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Research Firm CEO Unveils the Hidden Truth of the Kirin 9000S Chipset

When Huawei unveiled the 5G Mate 60 Pro, it didn’t disclose the specific chipset powering the device. However, it was later discovered that Huawei’s own Kirin 9000S chip, manufactured by China’s largest foundry SMIC, was under the hood. This revelation sparked concerns among U.S. government officials, who suspected illegal activities related to the chip’s production.

To provide some context, in 2020, the U.S. Commerce Department imposed export restrictions on foundries using American technology, preventing them from supplying cutting-edge silicon to Huawei. At the time, SMIC used its 14nm process node, which was its most advanced, to produce the Kirin 710A chip for mid-range smartphones.

Speculation arose when it appeared that SMIC had managed to manufacture the 7nm Kirin 9000S chip for the 5G Mate 60 Pro. Some individuals proposed tightening sanctions against Huawei and implementing additional restrictions on SMIC. However, a researcher now suggests that SMIC might have used its 14nm process node for the Kirin 9000S chip, employing “special techniques” to achieve performance comparable to 7nm silicon.

The smaller the process node number, the more transistors can be accommodated on a chip, leading to increased power and energy efficiency. Consequently, the Apple A17 Pro chipset has attracted attention as it will power the upcoming iPhone 15 Pro and iPhone 15 Pro Max, making them the only devices to incorporate a 3nm SoC this year.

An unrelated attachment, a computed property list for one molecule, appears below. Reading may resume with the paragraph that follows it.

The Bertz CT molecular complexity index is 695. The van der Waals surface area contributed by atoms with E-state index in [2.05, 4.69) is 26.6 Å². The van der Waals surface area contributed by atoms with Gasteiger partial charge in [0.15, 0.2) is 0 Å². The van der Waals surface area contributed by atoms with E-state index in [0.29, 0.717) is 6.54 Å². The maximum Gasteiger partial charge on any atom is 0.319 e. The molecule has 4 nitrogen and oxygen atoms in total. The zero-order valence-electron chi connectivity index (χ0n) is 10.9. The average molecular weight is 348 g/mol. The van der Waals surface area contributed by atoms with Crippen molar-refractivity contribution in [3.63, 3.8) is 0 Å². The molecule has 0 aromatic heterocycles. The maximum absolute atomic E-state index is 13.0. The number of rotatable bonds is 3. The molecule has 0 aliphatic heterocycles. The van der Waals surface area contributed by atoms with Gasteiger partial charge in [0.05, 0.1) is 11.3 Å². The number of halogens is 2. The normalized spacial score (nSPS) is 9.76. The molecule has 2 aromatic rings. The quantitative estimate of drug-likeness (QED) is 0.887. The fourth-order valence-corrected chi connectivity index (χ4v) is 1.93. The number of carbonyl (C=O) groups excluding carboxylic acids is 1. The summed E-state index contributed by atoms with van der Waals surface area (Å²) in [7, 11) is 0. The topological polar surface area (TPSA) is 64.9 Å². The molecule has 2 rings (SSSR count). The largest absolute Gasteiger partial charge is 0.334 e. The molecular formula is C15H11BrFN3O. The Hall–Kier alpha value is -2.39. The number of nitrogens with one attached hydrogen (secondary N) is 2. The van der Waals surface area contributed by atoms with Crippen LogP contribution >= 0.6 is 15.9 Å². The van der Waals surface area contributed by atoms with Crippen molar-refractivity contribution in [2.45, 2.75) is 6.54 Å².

If SMIC indeed utilized its 14nm process node for the Kirin 9000S, it would imply several things: it did not violate U.S. sanctions, the Huawei Mate 60 Pro might not be as fast as anticipated, and SMIC lags behind foundries like TSMC, Samsung Foundry, and Intel in the race for process leadership.

Minatake Mitchell Kashio, CEO of research firm Fomalhaut Techno Solutions, recently commented that the Kirin 9000S chip is not a true 7nm chip but a 14nm chip, asserting that “special techniques” were employed to boost its performance to the 7nm level. Nevertheless, benchmark scores of the Kirin 9000S align with those of a 7nm chip.

Moving forward, it remains uncertain whether SMIC used a 7nm node for the Kirin 9000S. In 2022, SMIC introduced a 7nm node, reportedly modeled after TSMC’s, for building a Bitcoin Miner SoC that did not meet smartphone quality standards. Nonetheless, SMIC does possess a deep ultraviolet lithography (DUV) machine for etching 7nm circuitry on silicon wafers.

To advance beyond 7nm to 5nm or lower, SMIC would require an extreme ultraviolet (EUV) machine, which utilizes ultraviolet waves to etch even finer circuit patterns. However, the only company producing such machines, Dutch firm AMSL, adheres to U.S. restrictions and refuses to ship the equipment to China.

U.S. export controls aim to keep China at a 14nm process node, effectively maintaining a decade-long distance from cutting-edge foundries. But if the Kirin 9000S is genuinely a 7nm chip, China would be four years behind, according to some reports. The challenge lies in obtaining unequivocal information concerning how SMIC manufactured the Kirin 9000S, as both the foundry and Huawei remain silent on the matter.

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